When 30 years of teaching doesn't get you an A*

Veteran teacher sits A-level but falls foul of `arbitrary marking'
22nd May 2015, 1:00am


When 30 years of teaching doesn't get you an A*


For many students preparing to take their A-level French exam next month, that elusive A* grade might seem unattainable. But for an experienced languages teacher at one of Britain's top private schools, the same test should be a walk in the park.

A veteran tutor of French and German at Fettes College in Edinburgh, Jeremy Morris, learned the hard way that achieving a top grade is far from a breeze when he sat the exam last year alongside his pupils.

Mr Morris, who teaches at a school that counts former prime minister Tony Blair among its alumni, was so appalled by his results that he has spoken out about the exam marking system. In an essay question about two works of literature that he has been teaching for decades, he received just 64 per cent - the minimum mark for a B grade.

"I've been teaching this for over 30 years," Mr Morris says. "If I can't get it right, how can a 17-year-old?"

Merely `adequate'

In an article published by TES online today (see tesconnect.comnews), Mr Morris writes: "The mark I achieved was just one point better than `adequate understanding; some evidence of reading and research'. Obviously, I had failed to demonstrate any trace of `clear evidence of reading and in-depth research'. Evidently, I am a beta-minus man and lucky still to have a job."

But Mr Morris says he was "not surprised" by his low grade on the essay question, because he had been "anticipating some fairly arbitrary marking".

Although his overall grade was dragged up to an A by higher marks in the rest of the paper, he says he felt he should have achieved an A*. Other language teachers, who discussed the test with him, were "of the same mind" that the marking of language exam papers for many pupils was "unfair" and "harsh", he says.

In his online article, Mr Morris details his experience of the exam. "I went to bed early the previous evening," he writes. "I did not whizz through the questions and leave the examination room early. I took sips of water at regular intervals.

"I planned each response clearly, wrote on alternate lines and in my neatest handwriting. Everything was arranged to make the markers' job logistically easy. My script was `accessible'. I confess to the odd slip in the heat of the moment. I forgot the second accent on vnement in the prose."

Language teachers at Fettes and other schools read his script and said that the marking was "ridiculous", he adds.

Mr Morris believes that the issue of unfair marking is deterring some schools from teaching languages. He says that some schools' senior management teams are considering cutting back or getting rid of language departments because they are "not producing grades that look good in the statistics".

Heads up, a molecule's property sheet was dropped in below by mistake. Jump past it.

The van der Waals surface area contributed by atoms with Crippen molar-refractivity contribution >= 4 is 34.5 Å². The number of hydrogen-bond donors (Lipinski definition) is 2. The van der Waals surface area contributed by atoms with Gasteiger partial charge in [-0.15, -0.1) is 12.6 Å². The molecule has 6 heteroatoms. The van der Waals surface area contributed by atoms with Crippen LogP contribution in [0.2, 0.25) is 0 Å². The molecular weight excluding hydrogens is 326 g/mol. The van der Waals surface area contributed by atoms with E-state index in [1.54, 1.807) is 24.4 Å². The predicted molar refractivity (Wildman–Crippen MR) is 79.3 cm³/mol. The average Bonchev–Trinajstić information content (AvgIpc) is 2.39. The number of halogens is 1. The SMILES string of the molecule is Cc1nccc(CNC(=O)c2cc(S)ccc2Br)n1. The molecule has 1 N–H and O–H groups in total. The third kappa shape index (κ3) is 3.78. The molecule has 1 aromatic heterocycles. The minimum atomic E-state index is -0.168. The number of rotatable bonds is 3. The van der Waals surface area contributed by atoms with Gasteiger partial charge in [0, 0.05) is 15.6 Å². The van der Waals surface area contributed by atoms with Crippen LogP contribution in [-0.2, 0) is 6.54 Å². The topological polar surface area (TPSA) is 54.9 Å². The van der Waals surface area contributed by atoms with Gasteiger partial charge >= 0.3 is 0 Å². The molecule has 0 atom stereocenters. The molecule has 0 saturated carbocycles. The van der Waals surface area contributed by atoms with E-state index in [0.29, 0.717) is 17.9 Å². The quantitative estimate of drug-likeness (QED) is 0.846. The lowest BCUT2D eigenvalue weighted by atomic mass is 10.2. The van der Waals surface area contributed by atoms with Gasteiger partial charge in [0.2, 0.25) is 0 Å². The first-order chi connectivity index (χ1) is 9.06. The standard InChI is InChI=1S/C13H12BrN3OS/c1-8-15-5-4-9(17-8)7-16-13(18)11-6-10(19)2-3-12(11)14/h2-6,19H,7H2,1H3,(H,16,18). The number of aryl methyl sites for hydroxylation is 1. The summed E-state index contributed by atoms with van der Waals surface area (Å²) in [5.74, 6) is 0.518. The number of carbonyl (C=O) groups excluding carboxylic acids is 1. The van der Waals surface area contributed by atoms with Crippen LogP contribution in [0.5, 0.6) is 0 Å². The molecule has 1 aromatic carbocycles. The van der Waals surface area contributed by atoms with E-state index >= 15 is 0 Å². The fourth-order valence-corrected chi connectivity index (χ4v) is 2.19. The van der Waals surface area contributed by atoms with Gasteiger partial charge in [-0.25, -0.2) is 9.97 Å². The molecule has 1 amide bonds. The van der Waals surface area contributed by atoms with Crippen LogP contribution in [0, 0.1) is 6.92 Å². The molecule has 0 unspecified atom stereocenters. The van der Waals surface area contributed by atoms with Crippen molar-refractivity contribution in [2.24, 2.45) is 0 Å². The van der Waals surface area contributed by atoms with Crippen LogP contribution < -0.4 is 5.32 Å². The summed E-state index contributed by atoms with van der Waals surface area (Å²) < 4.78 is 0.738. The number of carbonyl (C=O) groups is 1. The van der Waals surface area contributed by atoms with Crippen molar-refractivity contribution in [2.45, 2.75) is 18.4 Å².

He explains that unpredictable grading is also putting students off. "The irony of the situation is that an examination originally constructed to be more attractive to potential candidates seems to be driving the best away," he writes. "The perceived reluctance to award the top grades, which so many universities require, is a factor that prompts our ablest pupils to opt for subjects with more predictably successful outcomes."

Mr Morris adds that he has since "not been sacked for incompetence" and has applied to become an Alevel examiner after his retirement this year. "I hope I'd be reasonably competent and give a kid a fairer deal than I got," he says.

The Language Trends 2014-15 report, published in March by the CfBT Education Trust and the British Council, finds that "severe and unpredictable marking associated with A-level languages examinations" is a "serious deterrent, particularly to able and ambitious students".

A teacher surveyed for the report said that marking by exam boards was "extremely irrational, meaning that pupils work very hard for seemingly little reward compared with other subjects".

Mr Morris says his concerns are not limited to any individual exam board.

A spokeswoman for Pearson, which owns Edexcel, the board that set Mr Morris' paper, said: "Final grade boundaries are set at a unit (or paper) level only.the candidate received an A overall. We have rigorous systems to ensure candidates get the result they deserve based on their performance in an assessment."

She added that it was "simply not true" to say that declining interest in studying languages was driven by exam marking.

`Taking exams is quite a specific skill'

Jeremy Morris might not be pleased with his result, says assessment expert Alan Smithers, but it is probably to his credit that he did not score as highly as some of his pupils.

"Taking exams is quite a specific skill, and schools train students to do well at exams," says Professor Smithers, director of the Centre for Education and Employment Research at the University of Buckingham. "He himself, with 30 years' experience, will see the whole thing a lot more broadly."

Mr Morris' "relative lack of success", Professor Smithers says, may have come about because his "wide knowledge" was not matched by his level of exam-taking skill.

Professor Smithers adds that the "subjective" nature of marking literature papers in languages means judgements "may range more widely" than in subjects such as maths.

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